The religious phrase allegedly uttered by a co-pilot of EgyptAir 990 is not one a Muslim would likely recite in the face of imminent death, especially by his own hand, according to several local Muslims.

More likely, they said, he would recite the shehada, Islam's basic profession of belief: "There is no God but Allah and Mohammed is his prophet."

If the pilot "had said the shehada and then taken off the autopilot, I'd have considered that he committed suicide," said Amira Sonbol, an Egyptian American who teaches women's studies and law at Georgetown University. "And there are other things he could have said, including 'Forgive me, God,' " she added.

Muslims also find it puzzling that the everyday phrase on the cockpit voice recorder--translated as "I put my faith in God"--has acquired such a large profile in official efforts to determine what brought down the fatal flight.

"It's a phrase that could be used in so many circumstances that it's difficult to draw conclusions from it," said Imad-ad-Dean Ahmad of the Minaret of Freedom Institute in Bethesda. It would be "appropriate in a time of uncertainty, say if there were some problem with the plane and he was taking action to deal with it."

But to put it in a context of suicide, he added, "seems self-contradictory because Muslims believe suicide is one of the most serious sins one could commit. So to say, 'I put my trust in God' is like saying 'I'm looking forward to going to hell.' "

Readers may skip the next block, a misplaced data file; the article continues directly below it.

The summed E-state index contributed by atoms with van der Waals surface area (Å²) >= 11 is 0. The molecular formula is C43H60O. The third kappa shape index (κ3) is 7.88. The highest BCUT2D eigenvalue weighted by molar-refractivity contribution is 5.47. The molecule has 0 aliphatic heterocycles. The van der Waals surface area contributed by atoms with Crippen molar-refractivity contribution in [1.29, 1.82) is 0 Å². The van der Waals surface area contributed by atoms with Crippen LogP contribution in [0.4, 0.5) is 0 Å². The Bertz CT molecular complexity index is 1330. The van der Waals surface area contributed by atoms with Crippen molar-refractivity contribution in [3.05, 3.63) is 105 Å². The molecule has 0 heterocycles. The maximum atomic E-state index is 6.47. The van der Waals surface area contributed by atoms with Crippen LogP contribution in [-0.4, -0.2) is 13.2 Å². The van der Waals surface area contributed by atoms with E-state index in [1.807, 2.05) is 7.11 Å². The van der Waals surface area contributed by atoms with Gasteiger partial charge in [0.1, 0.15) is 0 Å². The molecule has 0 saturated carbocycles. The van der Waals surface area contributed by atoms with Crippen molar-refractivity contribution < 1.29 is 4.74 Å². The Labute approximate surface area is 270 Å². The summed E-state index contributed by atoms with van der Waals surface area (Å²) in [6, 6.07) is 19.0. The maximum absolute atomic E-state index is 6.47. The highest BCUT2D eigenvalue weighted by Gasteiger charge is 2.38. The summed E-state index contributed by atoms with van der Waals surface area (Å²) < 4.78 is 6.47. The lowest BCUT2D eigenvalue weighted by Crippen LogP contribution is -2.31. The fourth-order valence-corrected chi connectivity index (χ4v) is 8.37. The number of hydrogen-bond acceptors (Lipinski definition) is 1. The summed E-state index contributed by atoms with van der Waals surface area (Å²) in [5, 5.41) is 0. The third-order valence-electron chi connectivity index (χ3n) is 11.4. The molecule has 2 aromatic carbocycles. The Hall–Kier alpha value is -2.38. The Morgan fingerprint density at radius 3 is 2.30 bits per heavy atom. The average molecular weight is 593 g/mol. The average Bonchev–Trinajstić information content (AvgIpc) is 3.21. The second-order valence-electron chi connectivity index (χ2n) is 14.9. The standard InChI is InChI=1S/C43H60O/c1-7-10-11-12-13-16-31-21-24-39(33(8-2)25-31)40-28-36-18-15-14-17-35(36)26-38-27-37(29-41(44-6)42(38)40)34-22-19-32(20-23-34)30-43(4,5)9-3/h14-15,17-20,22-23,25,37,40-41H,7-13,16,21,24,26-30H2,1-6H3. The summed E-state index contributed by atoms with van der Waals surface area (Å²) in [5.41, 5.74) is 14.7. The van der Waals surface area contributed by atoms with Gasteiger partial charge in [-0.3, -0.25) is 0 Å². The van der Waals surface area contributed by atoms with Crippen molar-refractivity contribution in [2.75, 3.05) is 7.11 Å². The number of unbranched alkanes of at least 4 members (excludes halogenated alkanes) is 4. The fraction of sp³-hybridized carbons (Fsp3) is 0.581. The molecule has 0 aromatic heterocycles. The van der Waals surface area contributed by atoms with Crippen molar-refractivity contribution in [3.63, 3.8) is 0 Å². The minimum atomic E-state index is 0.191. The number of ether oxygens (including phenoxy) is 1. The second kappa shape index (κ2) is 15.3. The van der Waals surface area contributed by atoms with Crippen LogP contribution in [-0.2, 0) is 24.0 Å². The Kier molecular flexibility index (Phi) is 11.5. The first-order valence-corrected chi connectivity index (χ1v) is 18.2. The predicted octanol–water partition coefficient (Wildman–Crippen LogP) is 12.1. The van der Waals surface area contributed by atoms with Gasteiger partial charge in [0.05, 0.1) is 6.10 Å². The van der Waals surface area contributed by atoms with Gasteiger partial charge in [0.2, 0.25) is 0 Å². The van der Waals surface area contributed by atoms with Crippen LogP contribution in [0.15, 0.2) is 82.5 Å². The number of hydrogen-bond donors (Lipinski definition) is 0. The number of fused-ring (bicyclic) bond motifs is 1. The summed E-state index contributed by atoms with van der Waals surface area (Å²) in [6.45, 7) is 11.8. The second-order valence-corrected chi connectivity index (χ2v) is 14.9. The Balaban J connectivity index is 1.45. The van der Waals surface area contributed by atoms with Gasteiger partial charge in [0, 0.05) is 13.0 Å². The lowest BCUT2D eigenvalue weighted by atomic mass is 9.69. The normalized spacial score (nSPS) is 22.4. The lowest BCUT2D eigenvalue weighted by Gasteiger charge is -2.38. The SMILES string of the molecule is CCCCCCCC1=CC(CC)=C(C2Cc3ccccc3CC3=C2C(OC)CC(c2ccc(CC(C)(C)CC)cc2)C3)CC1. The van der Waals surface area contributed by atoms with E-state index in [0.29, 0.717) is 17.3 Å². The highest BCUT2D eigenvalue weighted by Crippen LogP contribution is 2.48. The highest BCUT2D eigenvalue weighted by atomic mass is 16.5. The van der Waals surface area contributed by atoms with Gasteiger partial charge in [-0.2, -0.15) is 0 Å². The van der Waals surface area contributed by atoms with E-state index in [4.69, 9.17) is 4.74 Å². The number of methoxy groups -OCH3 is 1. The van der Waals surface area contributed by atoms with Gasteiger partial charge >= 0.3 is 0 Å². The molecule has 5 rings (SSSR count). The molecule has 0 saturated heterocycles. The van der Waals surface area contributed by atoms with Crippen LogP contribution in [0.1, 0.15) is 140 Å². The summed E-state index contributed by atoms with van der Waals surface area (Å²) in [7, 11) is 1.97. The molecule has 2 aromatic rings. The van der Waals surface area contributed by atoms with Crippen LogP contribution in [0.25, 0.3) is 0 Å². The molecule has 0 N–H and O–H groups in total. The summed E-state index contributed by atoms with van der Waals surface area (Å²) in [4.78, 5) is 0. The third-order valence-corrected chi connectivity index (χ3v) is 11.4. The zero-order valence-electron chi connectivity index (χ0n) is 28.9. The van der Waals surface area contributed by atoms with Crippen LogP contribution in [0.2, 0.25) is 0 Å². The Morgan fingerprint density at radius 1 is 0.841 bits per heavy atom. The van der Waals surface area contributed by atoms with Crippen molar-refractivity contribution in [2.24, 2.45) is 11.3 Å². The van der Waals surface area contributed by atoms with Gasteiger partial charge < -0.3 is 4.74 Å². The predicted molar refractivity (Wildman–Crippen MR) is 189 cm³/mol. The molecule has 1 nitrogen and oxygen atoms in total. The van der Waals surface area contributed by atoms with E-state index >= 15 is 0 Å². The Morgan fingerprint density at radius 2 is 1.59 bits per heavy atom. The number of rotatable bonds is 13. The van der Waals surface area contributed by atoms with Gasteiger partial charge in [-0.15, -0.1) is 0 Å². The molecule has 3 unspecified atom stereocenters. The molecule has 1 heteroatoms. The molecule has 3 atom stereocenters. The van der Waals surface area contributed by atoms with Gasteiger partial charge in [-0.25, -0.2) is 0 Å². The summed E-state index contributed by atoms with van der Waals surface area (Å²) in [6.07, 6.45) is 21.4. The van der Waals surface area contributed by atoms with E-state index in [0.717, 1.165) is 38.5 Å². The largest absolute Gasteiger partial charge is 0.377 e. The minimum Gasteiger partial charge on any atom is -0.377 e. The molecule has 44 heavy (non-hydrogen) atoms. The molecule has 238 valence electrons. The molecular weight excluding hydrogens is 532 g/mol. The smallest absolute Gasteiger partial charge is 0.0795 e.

"It's just very strange. It doesn't add up," Ahmad said. "Of course, it doesn't mean it's impossible. One doesn't know what is in people's heads."

Another prayer often prompted by the nearness of death is the Koranic verse (2:156), which closely resembles the Christian reflection on death: "To Allah we belong and to him is our return."

"If that prayer had been [heard on the tape], then I would say someone is ready to go to his maker," said Mohamad Yusuff, editor of the Voice of Islam, a newsletter in Silver Spring. "That is the prayer every Muslim, especially someone in distress or when someone dies, says."

Ahmad of the Minaret of Freedom Institute sought to explain why many Muslims are perplexed. "Suppose it was a Christian pilot and at that same moment he said, 'God help us all.' What would you conclude from that?" he asked. "It would be a bit of a stretch to say that is evidence of a suicide."

These Muslims reflect mainstream Islam, which regards suicide as a grave sin. But some radical Islamic political movements, mainly in the Middle East, have developed an alternative belief: that self-inflicted death, as in a suicide-bombing, is permissible when fighting enemies of Islam.

So far, there is no evidence from the investigation that the co-pilot who put his fate in God's hands subscribed to that minority belief.